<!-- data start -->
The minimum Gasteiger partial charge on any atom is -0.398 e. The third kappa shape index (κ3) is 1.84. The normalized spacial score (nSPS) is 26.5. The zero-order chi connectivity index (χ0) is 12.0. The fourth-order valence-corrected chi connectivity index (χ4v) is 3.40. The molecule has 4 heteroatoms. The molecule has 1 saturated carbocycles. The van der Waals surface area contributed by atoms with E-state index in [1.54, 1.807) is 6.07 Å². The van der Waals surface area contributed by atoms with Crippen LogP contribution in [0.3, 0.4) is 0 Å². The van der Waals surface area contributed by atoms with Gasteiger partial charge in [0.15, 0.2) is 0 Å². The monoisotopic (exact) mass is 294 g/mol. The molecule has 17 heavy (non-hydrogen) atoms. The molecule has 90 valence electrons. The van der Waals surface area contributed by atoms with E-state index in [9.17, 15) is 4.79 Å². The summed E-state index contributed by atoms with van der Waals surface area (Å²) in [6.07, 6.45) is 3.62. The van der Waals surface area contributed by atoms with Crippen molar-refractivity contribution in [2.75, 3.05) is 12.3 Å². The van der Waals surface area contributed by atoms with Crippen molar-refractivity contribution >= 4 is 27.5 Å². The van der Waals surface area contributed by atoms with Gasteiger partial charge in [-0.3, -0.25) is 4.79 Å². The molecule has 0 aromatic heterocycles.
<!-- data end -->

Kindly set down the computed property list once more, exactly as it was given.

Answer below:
The minimum Gasteiger partial charge on any atom is -0.398 e. The third kappa shape index (κ3) is 1.84. The normalized spacial score (nSPS) is 26.5. The zero-order chi connectivity index (χ0) is 12.0. The fourth-order valence-corrected chi connectivity index (χ4v) is 3.40. The molecule has 4 heteroatoms. The molecule has 1 saturated carbocycles. The van der Waals surface area contributed by atoms with E-state index in [1.54, 1.807) is 6.07 Å². The van der Waals surface area contributed by atoms with Crippen LogP contribution in [0.3, 0.4) is 0 Å². The van der Waals surface area contributed by atoms with Gasteiger partial charge in [0.15, 0.2) is 0 Å². The monoisotopic (exact) mass is 294 g/mol. The molecule has 17 heavy (non-hydrogen) atoms. The molecule has 90 valence electrons. The van der Waals surface area contributed by atoms with E-state index in [9.17, 15) is 4.79 Å². The summed E-state index contributed by atoms with van der Waals surface area (Å²) in [6.07, 6.45) is 3.62. The van der Waals surface area contributed by atoms with Crippen molar-refractivity contribution in [2.75, 3.05) is 12.3 Å². The van der Waals surface area contributed by atoms with Crippen molar-refractivity contribution >= 4 is 27.5 Å². The van der Waals surface area contributed by atoms with Gasteiger partial charge in [-0.3, -0.25) is 4.79 Å². The molecule has 0 aromatic heterocycles.